When I got the role of Girl, I could play the songs but I was still a bit shaky. They hired an incredible piano teacher for me who’s a classically trained concert pianist and also plays a lot of West End shows. I started training with her and then production was like, “OK, Jill’s good enough now, she can stop lessons,” but I wanted to continue with her because I really love it. She’s now preparing me for a piano exam. But what with rehearsing with Ronan for the show and performing together on Children in Need, I’ve been a very bad student [laughs].

Ronan Keating recently took over from David Hunter as Guy. What was the transition like?
I started rehearsals with Ronan a few weeks ago. I was rehearsing with him during the day and doing performances with David in the evening. Ronan and I were creating something together that’s new, and I am adapting my performance to him, but then at night I have to remember what I do with David. It took a lot of concentration to juggle those two: one guy in the day, one guy at night [laughs]. Last week Saturday was David’s last show and it was such an emotional day. He went out and “put a flag in it”. We’re all going to miss him so much, but he’s going to go out and do amazing things.

Now that Ronan had his first show, it’s such an exciting new chapter. And he brings with him a lot of energy – there’s so much support for him. He has fans from all over the world who came to his first show. They’re lovely fans who are so generous with their support, which extended to me and the rest of the cast, too.

One thing that is bonkers in a way, is that Ronan is the first Irish Guy. The script just flows out of his mouth. It doesn’t even seem like lines because he’s so authentic in his accent. The way that he is is so Dublin. It feels so natural and I’m loving that.

It’s a very intimate performance between Girl and Guy. Does that suit your personality, or do you have to dig deep to get into character?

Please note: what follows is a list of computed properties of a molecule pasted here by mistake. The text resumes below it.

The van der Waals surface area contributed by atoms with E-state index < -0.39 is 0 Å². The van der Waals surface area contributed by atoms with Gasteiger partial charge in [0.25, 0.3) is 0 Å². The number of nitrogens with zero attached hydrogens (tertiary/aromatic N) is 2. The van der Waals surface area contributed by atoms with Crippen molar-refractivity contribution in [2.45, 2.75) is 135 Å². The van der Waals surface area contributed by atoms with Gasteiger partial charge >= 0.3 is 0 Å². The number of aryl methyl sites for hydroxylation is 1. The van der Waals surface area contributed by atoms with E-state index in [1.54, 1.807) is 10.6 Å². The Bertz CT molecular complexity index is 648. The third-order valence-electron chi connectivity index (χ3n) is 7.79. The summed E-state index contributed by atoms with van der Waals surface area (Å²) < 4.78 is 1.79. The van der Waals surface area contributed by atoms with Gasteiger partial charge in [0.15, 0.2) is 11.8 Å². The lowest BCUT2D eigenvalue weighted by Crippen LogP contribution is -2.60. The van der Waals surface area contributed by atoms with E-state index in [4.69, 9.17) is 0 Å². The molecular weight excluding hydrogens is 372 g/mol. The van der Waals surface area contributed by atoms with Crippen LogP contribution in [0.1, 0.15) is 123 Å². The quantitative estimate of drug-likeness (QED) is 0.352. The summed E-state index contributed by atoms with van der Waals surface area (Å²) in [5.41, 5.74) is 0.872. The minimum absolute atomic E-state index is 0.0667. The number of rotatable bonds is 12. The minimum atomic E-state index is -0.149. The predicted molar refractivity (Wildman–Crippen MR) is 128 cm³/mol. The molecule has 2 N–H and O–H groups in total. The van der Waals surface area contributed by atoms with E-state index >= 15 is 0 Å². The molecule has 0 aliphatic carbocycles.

I trained at RADA and there it was all about finding truth and rawness in our performances – whether with classical or contemporary writing. Once requires absolute emotional honesty in order for it to work. It’s such a fragile show that relies on a delicate chemistry between the actors. I thrive off of it. I find myself constantly digging deeper to improve my performance daily. Each night is a chance to rework things and get it closer to what I want it to be.

So it’s never a chore performing in a long-running show like Once?
I think that’s because of the quality of the writing and the music, which is so uplifting. Also, the creative team on this job are incredible – I’ve never seen anything like it. John Tiffany is so involved, and even though he’s off doing a lot of other projects, he’s still around. There’s never a moment where I think, “OK, we’re done.” It’s constantly evolving and I think that’s why it’s so gratifying. It gives me a challenge every day. And having Ronan come in as Guy is another whole exciting element that adds a freshness to it. This show is so beautiful in that it requires each actor, especially Guy and Girl, to reach within themselves and bring themselves to the role. So inevitably, every show you see with different leads is going to establish its own uniqueness and its own truth.

by Natalie Egling

Photographs by Justin van Vliet

Once is currently on at the Phoenix Theatre in London. For more information, please visit here and runs until March 21,  2015.